Dedman School of
Director and Robert H. Dedman Professor: Don Farr; Professors: Bonn, Harris, Kim; Associate Professors: Ohlin, Hanks, Line; Assistant Professors: McGinley, Dogru; Teaching Faculty III: Farr; Teaching Faculty I: Johnson, Lewis, Weston; Robert H. Dedman Professor of Hospitality Management: Farr; Robert H. Dedman Professor in Service Management: Bonn; Robert H. Dedman Professor in Hospitality Management: Kim; Bessie Morgan Marshall Professor in Hospitality Management: Harris
Established in 1947, the Dedman School of Hospitality (DSH) is the second oldest U.S. hospitality management program of its kind in a public university. The program is regarded by industry recruiters as one of the most highly respected, offering domestic and international studies focusing on luxury resort and lodging management, restaurant and fine dining management, beverage management, event management and private club management.
The Dedman School is a free-standing academic unit of Florida State University, offering both a major in Hospitality and Tourism Management and a major in Global Club Management and Leadership as options within its Bachelor of Science in Hospitality Management degree. The school is a favored hiring source for managers of the world's leading hotels, restaurants, clubs and resorts. School administrators and faculty members work with top industry organizations, executives, and alumni to provide students with a relevant curriculum, valuable internship experiences, and networking/mentorship opportunities. Graduates are prepared to fill the growing global demand for multicultural awareness in hospitality managers and experience high industry placement rates.
The school's internship program encourages experiential learning as a complementary approach to classroom education. It offers established internships across the U.S. and those with world-class operations in many other countries, such as in Ireland and Australia. Students are also encouraged to enrich their global education through the Dedman School's Leysin, Switzerland and Nice, France Study Abroad Program.
Networking and leadership opportunities are available through student organizations — such as the Club Manager Association of America, Eta Sigma Delta, and the Florida Restaurant & Lodging Association — and through numerous events held at the school. The Dedman School's unique curriculum parallels requirements for membership in Florida State's elite Garnet & Gold Scholar Society, thereby supporting student leaders.
Computer Skills Competency
All undergraduates at Florida State University must demonstrate basic computer skills competency prior to graduation. As necessary computer competency skills vary from discipline to discipline, each major determines the courses needed to satisfy this requirement. Undergraduate majors in hospitality and global club management satisfy this requirement by earning a grade of "C–" or higher in CGS 2100 or CGS 2518.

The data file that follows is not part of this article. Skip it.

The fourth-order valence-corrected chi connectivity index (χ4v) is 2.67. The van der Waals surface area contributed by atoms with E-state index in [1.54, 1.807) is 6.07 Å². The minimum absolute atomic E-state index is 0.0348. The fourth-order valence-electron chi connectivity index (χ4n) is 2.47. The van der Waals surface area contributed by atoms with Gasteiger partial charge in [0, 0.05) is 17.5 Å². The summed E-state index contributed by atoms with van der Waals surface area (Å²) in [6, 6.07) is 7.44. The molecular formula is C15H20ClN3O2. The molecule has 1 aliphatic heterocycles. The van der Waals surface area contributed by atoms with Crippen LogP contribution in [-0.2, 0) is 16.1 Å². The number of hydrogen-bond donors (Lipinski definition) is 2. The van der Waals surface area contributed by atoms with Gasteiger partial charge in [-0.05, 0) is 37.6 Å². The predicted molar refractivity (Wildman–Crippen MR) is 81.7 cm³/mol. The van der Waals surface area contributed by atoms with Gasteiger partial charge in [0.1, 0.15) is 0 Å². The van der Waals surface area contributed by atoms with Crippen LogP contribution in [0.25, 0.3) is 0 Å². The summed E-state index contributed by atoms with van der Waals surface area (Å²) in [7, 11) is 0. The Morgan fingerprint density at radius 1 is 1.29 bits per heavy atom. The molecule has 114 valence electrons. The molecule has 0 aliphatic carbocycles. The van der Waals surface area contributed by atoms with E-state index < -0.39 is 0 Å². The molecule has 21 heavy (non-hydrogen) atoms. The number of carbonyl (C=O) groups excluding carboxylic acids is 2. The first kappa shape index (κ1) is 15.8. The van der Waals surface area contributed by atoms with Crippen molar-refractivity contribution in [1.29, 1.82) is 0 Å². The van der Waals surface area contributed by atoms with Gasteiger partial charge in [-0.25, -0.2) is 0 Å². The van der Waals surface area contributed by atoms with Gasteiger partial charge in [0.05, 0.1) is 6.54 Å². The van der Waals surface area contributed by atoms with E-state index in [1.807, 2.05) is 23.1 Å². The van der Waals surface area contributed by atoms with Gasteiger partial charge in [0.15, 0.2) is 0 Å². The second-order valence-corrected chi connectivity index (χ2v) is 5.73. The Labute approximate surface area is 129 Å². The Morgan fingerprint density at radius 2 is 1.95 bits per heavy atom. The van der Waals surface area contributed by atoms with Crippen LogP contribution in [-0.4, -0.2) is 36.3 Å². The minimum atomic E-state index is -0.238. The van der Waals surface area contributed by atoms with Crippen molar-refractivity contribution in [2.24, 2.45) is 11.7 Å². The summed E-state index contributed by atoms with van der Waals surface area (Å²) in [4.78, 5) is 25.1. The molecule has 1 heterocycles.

State of Florida Common Program Prerequisites
The state of Florida has identified common program prerequisites for this University degree program. Specific prerequisites are required for admission into the upper-division program and must be completed by the student at either a community college or a state university prior to being admitted to this program. Students may be admitted into the University without completing the prerequisites, but may not be admitted into the program.
At the time this document was published, some common program prerequisites were being reviewed by the state of Florida and may have been revised. Please visit https://dlss.flvc.org/admin-tools/common-prerequisites-manuals for a current list of state-approved prerequisites.
The following lists the common program prerequisites or their substitutions, necessary for admission into this upper-division degree program:
- ECO X013 or ECO X023
- HFT X000 or HFT X003
Requirements for a Major in Hospitality Management
All students must complete:
- the University-wide baccalaureate degree requirements summarized in the "Undergraduate Degree Requirements" chapter of this General Bulletin
- the common program prerequisites for hospitality management majors
- the major area requirements for hospitality management majors
Hospitality and Tourism Management Major Area Requirements
All hospitality management majors must complete the courses listed below with a grade of "C–" or better in each course used to satisfy the hospitality management upper-level course requirements.
HFT 3424 Hospitality Financial Analysis (3)
HFT 3431 Hospitality Managerial Accounting (3)
HFT 3603 Law for Hospitality Operations (3)
HFT 3806 Introduction to Food and Beverage Management (3)
HFT 4224 Hospitality Leadership and Ethics (3)
HFT 4253 Lodging and Luxury Hotel Management (3)
HFT 4471 Managing Revenues and Expenses (3)
HFT 4502 Integrated Marketing for Hospitality (3)
HFT 4802 Catering Management (3)
Hospitality Management majors must complete a minimum of three credit hours of HFT 3941 (Management Internship). Majors may complete additional credit hours (up to twelve total) of HFT 3941 (Management Internship) and use them as substitutes for elective requirements (listed below). Students must have a total of twelve credit hours from HFT 3941 and elective requirements.
HFT 1000 Introduction to Hospitality and Tourism Management (3)
HFT 2060 Coffee and Tea (3)
HFT 2061 Ales, Lagers, and International Culture (3)
HFT 2062 International Wine and Culture (3)
HFT 2063 Distilled Spirits (3)
HFT 2080 International Protocol on Western Behavior and Service Standards (3)
HFT 2452 Hospitality Supply Management (3).
HFT 2716 International Travel and Culture (3)
HFT 2890 International Food and Culture (3)
HFT 3100 Introduction to Global Club Management (3)
HFT 3101 Global Club Operations and Governance (3)
HFT 3240 Managing Service Organizations (3)
HFT 3270 Resort Operations (3)
HFT 3272 Senior Services Management (3)
HFT 3275 Resort Development (3)
HFT 3519 Conventions Services and Events Management (3)
HFT 3542 Event Management (3)
HFT 3700 Tourism Management and the Environment (3)
HFT 4064 Ales, Lagers, and Culture (3) Note: Students must be twenty-one years of age to take this course.
HFT 4104 Global Impacts and Sustainability in the Club Industry (3)
HFT 4205 Conversational Spanish for Hospitality Managers (3)
HFT 4866 Wine and Culture (3) Note: Students must be twenty-one years of age to take this course.
HFT 4905 Directed Individual Study (1–3)
HFT 4930r Special Topics in Hospitality Administration (1–3)